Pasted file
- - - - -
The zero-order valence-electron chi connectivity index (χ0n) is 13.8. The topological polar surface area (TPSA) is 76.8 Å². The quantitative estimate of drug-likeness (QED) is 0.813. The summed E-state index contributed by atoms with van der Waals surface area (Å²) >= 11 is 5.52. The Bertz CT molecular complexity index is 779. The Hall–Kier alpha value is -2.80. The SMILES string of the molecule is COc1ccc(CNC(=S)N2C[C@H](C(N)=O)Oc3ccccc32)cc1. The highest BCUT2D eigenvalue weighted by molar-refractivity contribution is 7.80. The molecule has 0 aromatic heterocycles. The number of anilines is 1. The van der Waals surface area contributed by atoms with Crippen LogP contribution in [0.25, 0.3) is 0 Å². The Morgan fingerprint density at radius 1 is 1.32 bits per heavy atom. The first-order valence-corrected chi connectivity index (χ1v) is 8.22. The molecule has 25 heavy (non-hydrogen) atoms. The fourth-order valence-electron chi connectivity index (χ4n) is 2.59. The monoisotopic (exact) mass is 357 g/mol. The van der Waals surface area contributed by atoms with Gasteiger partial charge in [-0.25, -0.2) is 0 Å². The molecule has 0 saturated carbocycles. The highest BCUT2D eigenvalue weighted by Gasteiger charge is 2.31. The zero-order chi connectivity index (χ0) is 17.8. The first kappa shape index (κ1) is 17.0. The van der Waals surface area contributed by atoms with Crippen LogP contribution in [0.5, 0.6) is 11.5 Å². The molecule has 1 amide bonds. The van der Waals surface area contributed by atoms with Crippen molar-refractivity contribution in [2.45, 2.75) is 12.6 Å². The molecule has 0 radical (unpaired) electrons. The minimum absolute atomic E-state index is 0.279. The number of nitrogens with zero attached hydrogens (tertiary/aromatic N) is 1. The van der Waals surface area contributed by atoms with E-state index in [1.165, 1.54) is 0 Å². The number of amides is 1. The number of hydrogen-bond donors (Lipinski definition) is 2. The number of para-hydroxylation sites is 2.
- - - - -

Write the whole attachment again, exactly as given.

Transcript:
The zero-order valence-electron chi connectivity index (χ0n) is 13.8. The topological polar surface area (TPSA) is 76.8 Å². The quantitative estimate of drug-likeness (QED) is 0.813. The summed E-state index contributed by atoms with van der Waals surface area (Å²) >= 11 is 5.52. The Bertz CT molecular complexity index is 779. The Hall–Kier alpha value is -2.80. The SMILES string of the molecule is COc1ccc(CNC(=S)N2C[C@H](C(N)=O)Oc3ccccc32)cc1. The highest BCUT2D eigenvalue weighted by molar-refractivity contribution is 7.80. The molecule has 0 aromatic heterocycles. The number of anilines is 1. The van der Waals surface area contributed by atoms with Crippen LogP contribution in [0.25, 0.3) is 0 Å². The Morgan fingerprint density at radius 1 is 1.32 bits per heavy atom. The first-order valence-corrected chi connectivity index (χ1v) is 8.22. The molecule has 25 heavy (non-hydrogen) atoms. The fourth-order valence-electron chi connectivity index (χ4n) is 2.59. The monoisotopic (exact) mass is 357 g/mol. The van der Waals surface area contributed by atoms with Gasteiger partial charge in [-0.25, -0.2) is 0 Å². The molecule has 0 saturated carbocycles. The highest BCUT2D eigenvalue weighted by Gasteiger charge is 2.31. The zero-order chi connectivity index (χ0) is 17.8. The first kappa shape index (κ1) is 17.0. The van der Waals surface area contributed by atoms with Crippen LogP contribution in [0.5, 0.6) is 11.5 Å². The molecule has 1 amide bonds. The van der Waals surface area contributed by atoms with Crippen molar-refractivity contribution in [2.45, 2.75) is 12.6 Å². The molecule has 0 radical (unpaired) electrons. The minimum absolute atomic E-state index is 0.279. The number of nitrogens with zero attached hydrogens (tertiary/aromatic N) is 1. The van der Waals surface area contributed by atoms with E-state index in [1.165, 1.54) is 0 Å². The number of amides is 1. The number of hydrogen-bond donors (Lipinski definition) is 2. The number of para-hydroxylation sites is 2.